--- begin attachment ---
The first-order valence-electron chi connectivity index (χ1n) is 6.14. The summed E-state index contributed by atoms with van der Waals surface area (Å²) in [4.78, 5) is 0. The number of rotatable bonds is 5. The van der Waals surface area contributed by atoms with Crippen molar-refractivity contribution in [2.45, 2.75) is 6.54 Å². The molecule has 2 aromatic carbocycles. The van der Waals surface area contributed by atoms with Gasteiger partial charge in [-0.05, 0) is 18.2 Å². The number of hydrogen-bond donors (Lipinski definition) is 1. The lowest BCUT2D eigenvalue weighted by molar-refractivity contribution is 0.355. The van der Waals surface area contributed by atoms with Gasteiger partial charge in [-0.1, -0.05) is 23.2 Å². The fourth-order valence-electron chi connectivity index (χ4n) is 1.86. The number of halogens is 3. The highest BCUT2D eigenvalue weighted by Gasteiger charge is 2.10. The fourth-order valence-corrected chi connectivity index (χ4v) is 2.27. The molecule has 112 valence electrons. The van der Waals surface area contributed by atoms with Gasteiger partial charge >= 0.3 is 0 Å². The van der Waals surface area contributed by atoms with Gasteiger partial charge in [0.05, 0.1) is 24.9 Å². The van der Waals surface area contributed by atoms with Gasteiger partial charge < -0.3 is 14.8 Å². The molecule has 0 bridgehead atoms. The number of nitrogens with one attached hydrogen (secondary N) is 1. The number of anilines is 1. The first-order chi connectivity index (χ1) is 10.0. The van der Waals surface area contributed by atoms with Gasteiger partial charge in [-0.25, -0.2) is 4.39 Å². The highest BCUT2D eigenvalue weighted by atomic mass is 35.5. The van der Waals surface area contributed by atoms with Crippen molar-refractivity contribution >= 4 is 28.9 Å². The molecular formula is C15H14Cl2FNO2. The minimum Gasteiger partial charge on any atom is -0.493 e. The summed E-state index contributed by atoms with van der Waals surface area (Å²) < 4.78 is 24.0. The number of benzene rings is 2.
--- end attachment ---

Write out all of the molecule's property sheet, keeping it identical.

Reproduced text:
The first-order valence-electron chi connectivity index (χ1n) is 6.14. The summed E-state index contributed by atoms with van der Waals surface area (Å²) in [4.78, 5) is 0. The number of rotatable bonds is 5. The van der Waals surface area contributed by atoms with Crippen molar-refractivity contribution in [2.45, 2.75) is 6.54 Å². The molecule has 2 aromatic carbocycles. The van der Waals surface area contributed by atoms with Gasteiger partial charge in [-0.05, 0) is 18.2 Å². The number of hydrogen-bond donors (Lipinski definition) is 1. The lowest BCUT2D eigenvalue weighted by molar-refractivity contribution is 0.355. The van der Waals surface area contributed by atoms with Gasteiger partial charge in [-0.1, -0.05) is 23.2 Å². The fourth-order valence-electron chi connectivity index (χ4n) is 1.86. The number of halogens is 3. The highest BCUT2D eigenvalue weighted by Gasteiger charge is 2.10. The fourth-order valence-corrected chi connectivity index (χ4v) is 2.27. The molecule has 112 valence electrons. The van der Waals surface area contributed by atoms with Gasteiger partial charge >= 0.3 is 0 Å². The van der Waals surface area contributed by atoms with Gasteiger partial charge in [0.05, 0.1) is 24.9 Å². The van der Waals surface area contributed by atoms with Gasteiger partial charge < -0.3 is 14.8 Å². The molecule has 0 bridgehead atoms. The number of nitrogens with one attached hydrogen (secondary N) is 1. The number of anilines is 1. The first-order chi connectivity index (χ1) is 10.0. The van der Waals surface area contributed by atoms with Gasteiger partial charge in [-0.25, -0.2) is 4.39 Å². The highest BCUT2D eigenvalue weighted by atomic mass is 35.5. The van der Waals surface area contributed by atoms with Crippen molar-refractivity contribution >= 4 is 28.9 Å². The molecular formula is C15H14Cl2FNO2. The minimum Gasteiger partial charge on any atom is -0.493 e. The summed E-state index contributed by atoms with van der Waals surface area (Å²) < 4.78 is 24.0. The number of benzene rings is 2.